Sunday, 11 September 2011

Into the mountains; day 23

Ever since I introduced Liz to the concept of churros we've been on a mission to find them. Pedro advised us to go to the churreria sonrisa in astorga. When we got there last night it was closed but a sign on the door promised it opened every morning. We jumped out of bed hoping Sunday's weren't an exception and almost ran to the churreria. On finding it open at 7am and full of saturday night revellers I did a little jig of joy (much to the revellers inebriated amusement). A glass of fresh orange juice, a plate of freshly made churros and fresh thick hot chocolate is the ultimate way to start a pilgrims day and we felt it was totally justified fuel for todays climb into the mountains.
Leaving the city the sun was rising (yeah I know it does that every day but really it never ceases to blow my mind how beautiful and different it is every day) turning the clouds into a sea of red lava behind the cathedral.
It's starting to feel like I am getting close to home. The scenery is complete different again, the landscape is getting wild and the food is getting better. The mountains ahead of us look dark and ominous. I've purposely not done much reading about the camino but I couldn't help hear about how hard the climb was going to be. This made Liz and I feel apprehensive and what with the food getting so much better, the fact we passed so many towns and the 'need' for fuel to make it up the mountain; we were stopping every hour or so to fill our bellies. After a quick stop in a beautiful little church, Felix cafe in murias de rechivaldo was our second port of call for breakfast number two. Run by a spanish woman who has lived in 12 different countries, it had a taste of each to satisfy every stomachs desire. An hour later we were sitting at a bar in El ganso and I was eating empanada. An hour or so later I was sitting at a bar in rabanal del camino and I was eating calamaris, salad and chips. By this point we still hadn't even started the I incline! Eventually the ascent began firstly over foot comforting sandy paths and then onto slate stones. Through thick dark green bush and purple and pink heather. The clouds were grey and threatened rain. The wind was forceful and against us. the cool climb was refreshing and energising after the endless flatness of the mesita. It is absolutely breathtaking here. The smell of burning fire was in the air. We passed a shepherd and his two huge dogs all asleep by the side of the grazing flock. upwards I climbed delighting in the energy of the climb, the coolness of the temperature, the power of the wind and the wildness of the landscape. I was almost disappointed that the climb wasn't harder. Arriving at foncebadon, a few km from the cruz de ferro I could almost hear the Gallego bagpipes in the distance. We checked in to a great albergue hung our washing out for it to then get rained on, huddled in the warmth of the bar catching up with pilgrims we hadn't seen for days and discussing the swell of new pilgrims from astorga - some joining from another camino that starts in Madrid and many simply starting from that city. A young german girl, new to the camino asked me to pop her blisters for her because she didn't have the stomach for it. I set about bursting them with a needle and advising her on how to take care of them. She looked weary while I was still high from the walk. Who would have thought it that I could love walking up a mountain so much and be so much better able to do it than I was 23 days ago.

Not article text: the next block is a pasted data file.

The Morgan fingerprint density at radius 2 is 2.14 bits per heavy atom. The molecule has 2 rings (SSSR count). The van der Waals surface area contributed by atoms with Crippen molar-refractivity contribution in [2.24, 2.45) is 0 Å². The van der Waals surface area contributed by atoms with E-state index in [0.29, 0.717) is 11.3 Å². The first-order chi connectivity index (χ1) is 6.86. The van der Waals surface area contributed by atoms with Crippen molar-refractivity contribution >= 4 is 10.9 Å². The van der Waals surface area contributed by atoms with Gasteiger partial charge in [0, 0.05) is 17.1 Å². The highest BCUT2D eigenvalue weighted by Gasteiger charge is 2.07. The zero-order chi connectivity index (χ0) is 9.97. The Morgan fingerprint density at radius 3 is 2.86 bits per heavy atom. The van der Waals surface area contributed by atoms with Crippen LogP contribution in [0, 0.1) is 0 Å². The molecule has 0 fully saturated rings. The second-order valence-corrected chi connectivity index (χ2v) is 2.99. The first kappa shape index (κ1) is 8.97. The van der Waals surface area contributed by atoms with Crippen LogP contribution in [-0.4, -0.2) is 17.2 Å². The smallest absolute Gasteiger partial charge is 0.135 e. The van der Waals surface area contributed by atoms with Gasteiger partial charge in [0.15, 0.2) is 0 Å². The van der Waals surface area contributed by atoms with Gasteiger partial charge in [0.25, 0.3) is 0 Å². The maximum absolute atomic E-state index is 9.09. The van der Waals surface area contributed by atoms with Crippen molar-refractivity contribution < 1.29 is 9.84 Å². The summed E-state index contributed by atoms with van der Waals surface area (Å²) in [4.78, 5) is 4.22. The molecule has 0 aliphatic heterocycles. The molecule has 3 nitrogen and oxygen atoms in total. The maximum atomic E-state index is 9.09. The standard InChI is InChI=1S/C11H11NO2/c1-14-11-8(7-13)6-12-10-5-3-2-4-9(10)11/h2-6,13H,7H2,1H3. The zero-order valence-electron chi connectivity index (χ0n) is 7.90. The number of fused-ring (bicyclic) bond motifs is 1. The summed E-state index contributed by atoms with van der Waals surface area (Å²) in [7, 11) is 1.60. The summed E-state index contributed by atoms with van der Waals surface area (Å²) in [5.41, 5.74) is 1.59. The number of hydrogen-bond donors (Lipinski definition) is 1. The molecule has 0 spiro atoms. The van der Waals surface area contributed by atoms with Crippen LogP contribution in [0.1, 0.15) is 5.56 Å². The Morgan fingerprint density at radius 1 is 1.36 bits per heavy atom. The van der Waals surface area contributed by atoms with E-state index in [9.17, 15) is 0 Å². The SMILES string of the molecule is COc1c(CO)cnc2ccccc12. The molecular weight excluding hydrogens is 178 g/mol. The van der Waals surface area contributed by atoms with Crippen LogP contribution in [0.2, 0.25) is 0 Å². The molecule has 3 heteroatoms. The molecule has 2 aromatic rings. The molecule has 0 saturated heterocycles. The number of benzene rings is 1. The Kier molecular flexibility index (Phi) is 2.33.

I think about the day ahead. The iron cross awaits me; a time to let go and let God. I think about how the camino will soon come to an end... What will I do without the daily 25 km hike? How will I be in the world? How is it I can feel so different and yet so much more myself than ever before? I don't know the answer to any of these questions but I'm more ready than ever to face the iron cross.

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Location:Astorga to foncebadon

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